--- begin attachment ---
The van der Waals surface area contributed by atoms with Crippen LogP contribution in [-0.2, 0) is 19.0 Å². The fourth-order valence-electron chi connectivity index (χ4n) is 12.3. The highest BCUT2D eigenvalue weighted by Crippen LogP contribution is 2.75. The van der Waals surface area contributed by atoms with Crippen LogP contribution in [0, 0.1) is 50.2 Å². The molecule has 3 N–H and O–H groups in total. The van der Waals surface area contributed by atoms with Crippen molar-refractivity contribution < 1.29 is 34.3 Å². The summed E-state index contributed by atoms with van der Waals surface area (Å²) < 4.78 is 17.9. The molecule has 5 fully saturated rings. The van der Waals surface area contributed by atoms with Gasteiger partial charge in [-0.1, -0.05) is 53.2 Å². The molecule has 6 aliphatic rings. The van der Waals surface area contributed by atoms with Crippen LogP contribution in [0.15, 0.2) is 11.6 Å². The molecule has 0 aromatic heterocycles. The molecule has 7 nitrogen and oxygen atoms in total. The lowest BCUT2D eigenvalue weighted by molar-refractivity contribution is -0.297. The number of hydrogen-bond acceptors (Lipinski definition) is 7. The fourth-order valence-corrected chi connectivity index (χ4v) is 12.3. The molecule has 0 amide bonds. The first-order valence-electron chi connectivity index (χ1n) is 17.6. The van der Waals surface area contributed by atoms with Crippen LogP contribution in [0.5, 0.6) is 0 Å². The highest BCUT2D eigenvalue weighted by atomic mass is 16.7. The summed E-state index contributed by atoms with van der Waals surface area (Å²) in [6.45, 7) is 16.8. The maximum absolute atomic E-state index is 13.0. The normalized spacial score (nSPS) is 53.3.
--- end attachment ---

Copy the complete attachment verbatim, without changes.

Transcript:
The van der Waals surface area contributed by atoms with Crippen LogP contribution in [-0.2, 0) is 19.0 Å². The fourth-order valence-electron chi connectivity index (χ4n) is 12.3. The highest BCUT2D eigenvalue weighted by Crippen LogP contribution is 2.75. The van der Waals surface area contributed by atoms with Crippen LogP contribution in [0, 0.1) is 50.2 Å². The molecule has 3 N–H and O–H groups in total. The van der Waals surface area contributed by atoms with Crippen molar-refractivity contribution < 1.29 is 34.3 Å². The summed E-state index contributed by atoms with van der Waals surface area (Å²) < 4.78 is 17.9. The molecule has 5 fully saturated rings. The van der Waals surface area contributed by atoms with Gasteiger partial charge in [-0.1, -0.05) is 53.2 Å². The molecule has 6 aliphatic rings. The van der Waals surface area contributed by atoms with Crippen LogP contribution in [0.15, 0.2) is 11.6 Å². The molecule has 0 aromatic heterocycles. The molecule has 7 nitrogen and oxygen atoms in total. The lowest BCUT2D eigenvalue weighted by molar-refractivity contribution is -0.297. The number of hydrogen-bond acceptors (Lipinski definition) is 7. The fourth-order valence-corrected chi connectivity index (χ4v) is 12.3. The molecule has 0 amide bonds. The first-order valence-electron chi connectivity index (χ1n) is 17.6. The van der Waals surface area contributed by atoms with Crippen LogP contribution in [0.5, 0.6) is 0 Å². The highest BCUT2D eigenvalue weighted by atomic mass is 16.7. The summed E-state index contributed by atoms with van der Waals surface area (Å²) in [6.45, 7) is 16.8. The maximum absolute atomic E-state index is 13.0. The normalized spacial score (nSPS) is 53.3.